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J Nutr. 2001 Mar;131(3):871S-873S.

The nutrition transition and obesity in the developing world.

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  • 1Department of Nutrition and the Carolina Population Center, University of North Carolina at Chapel Hill, CB #8120 University Square, 123 West Franklin Street, Chapel Hill, NC 27516-3997, USA.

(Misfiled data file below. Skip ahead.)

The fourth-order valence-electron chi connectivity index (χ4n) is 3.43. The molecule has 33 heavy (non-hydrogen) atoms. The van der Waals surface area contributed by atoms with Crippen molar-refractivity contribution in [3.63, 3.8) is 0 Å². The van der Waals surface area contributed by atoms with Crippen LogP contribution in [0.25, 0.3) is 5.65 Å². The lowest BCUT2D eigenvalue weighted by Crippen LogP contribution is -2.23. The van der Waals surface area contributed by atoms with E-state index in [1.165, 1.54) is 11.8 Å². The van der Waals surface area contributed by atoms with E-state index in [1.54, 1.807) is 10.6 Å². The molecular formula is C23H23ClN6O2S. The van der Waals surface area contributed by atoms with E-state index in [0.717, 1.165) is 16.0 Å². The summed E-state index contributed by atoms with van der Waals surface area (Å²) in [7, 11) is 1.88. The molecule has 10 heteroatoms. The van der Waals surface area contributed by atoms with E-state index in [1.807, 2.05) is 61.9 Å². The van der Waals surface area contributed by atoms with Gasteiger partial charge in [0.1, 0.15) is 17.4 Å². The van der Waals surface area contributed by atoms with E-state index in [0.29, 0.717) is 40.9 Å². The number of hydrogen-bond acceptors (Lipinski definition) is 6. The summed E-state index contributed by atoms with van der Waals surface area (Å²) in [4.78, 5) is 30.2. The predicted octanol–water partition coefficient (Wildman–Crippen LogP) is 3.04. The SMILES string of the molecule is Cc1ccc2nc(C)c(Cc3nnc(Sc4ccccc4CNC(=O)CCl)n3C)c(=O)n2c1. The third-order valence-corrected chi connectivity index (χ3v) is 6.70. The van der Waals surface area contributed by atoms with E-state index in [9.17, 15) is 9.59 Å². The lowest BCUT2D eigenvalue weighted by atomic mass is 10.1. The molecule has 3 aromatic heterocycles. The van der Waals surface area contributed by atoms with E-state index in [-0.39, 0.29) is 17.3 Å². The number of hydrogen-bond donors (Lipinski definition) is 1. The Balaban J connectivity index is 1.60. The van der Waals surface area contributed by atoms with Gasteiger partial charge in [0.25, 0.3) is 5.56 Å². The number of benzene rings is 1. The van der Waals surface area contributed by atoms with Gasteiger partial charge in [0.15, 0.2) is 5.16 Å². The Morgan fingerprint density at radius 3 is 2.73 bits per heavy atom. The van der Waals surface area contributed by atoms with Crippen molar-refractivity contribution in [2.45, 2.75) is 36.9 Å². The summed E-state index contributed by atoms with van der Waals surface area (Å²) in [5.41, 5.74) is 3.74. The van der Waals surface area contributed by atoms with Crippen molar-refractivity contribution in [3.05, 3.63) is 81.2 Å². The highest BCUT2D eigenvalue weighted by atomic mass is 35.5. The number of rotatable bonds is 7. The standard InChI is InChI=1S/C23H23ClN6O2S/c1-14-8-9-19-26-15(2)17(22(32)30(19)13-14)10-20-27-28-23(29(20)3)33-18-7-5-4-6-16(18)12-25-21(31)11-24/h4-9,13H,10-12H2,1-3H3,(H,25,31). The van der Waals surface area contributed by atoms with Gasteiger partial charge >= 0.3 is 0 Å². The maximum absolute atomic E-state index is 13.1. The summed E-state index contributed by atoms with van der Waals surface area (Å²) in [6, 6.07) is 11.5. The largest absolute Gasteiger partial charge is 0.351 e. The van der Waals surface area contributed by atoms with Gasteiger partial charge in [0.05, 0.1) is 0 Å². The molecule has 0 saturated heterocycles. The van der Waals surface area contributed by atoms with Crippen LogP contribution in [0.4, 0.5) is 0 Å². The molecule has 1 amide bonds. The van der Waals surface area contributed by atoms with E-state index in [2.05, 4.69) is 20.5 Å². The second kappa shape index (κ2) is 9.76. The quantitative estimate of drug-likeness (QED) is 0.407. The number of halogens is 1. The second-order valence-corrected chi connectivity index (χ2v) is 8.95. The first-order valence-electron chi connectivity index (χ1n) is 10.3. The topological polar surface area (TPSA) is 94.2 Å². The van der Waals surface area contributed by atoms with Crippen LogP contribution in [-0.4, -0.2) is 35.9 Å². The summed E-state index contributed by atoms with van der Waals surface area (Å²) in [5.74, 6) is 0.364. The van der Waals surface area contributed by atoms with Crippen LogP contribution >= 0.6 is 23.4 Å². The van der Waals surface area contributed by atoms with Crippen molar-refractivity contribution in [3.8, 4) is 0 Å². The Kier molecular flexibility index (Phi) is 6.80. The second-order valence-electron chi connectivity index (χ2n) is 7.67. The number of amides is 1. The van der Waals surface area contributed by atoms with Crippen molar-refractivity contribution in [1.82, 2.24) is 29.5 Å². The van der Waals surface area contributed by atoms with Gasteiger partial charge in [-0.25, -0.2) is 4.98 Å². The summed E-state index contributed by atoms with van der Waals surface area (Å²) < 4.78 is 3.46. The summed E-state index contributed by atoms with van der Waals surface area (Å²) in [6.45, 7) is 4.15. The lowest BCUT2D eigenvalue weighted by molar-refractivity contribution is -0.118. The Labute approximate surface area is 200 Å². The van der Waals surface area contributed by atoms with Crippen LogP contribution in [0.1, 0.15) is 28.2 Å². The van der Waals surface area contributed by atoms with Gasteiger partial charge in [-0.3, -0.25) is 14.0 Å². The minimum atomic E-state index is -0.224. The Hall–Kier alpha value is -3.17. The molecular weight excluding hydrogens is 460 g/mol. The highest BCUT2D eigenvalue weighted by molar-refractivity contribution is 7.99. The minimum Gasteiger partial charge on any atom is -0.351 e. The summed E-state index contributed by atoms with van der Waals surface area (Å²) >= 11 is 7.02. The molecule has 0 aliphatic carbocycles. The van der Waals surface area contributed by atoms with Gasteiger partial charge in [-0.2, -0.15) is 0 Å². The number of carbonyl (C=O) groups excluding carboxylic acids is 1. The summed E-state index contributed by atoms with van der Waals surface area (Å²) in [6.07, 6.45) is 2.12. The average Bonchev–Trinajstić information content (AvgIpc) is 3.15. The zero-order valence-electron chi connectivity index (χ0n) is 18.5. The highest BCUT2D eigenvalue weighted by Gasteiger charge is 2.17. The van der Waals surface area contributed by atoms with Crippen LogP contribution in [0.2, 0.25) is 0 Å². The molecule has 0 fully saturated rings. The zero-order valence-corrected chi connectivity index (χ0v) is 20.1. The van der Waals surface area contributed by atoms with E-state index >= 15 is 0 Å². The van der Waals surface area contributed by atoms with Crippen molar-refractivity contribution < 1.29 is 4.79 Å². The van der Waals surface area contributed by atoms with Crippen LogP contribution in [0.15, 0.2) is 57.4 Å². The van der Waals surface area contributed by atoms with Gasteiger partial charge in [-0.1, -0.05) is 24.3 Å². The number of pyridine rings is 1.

Changes in diet and activity patterns are fueling the obesity epidemic. These rapid changes in the levels and composition of dietary and activity/inactivity patterns in transitional societies are related to a number of socioeconomic and demographic changes. Using data mainly from large nationally representative and nationwide surveys, such as the 1989, 1991, 1993 and 1997 China Health and Nutrition Surveys, in combination with comparative analysis across the regions of the world, we examine these factors. First, we show the shifts in diet and activity are consistent with the rapid changes in child and adult obesity and in some cases have been causally linked. We then provide a few examples of the rapid changes in the structure of diet and activity, in particular associated with increased income. Cross-country and in-depth analysis of the China study are used to explore these relationships. People living in urban areas consume diets distinctly different from those of their rural counterparts. One of the more profound effects is the accelerated change in the structure of diet, only partially explained by economic factors. A second is the emergence of a large proportion of families with both currently malnourished and overweight members as is shown by comparative analysis of a number of Asian and Latin American countries.

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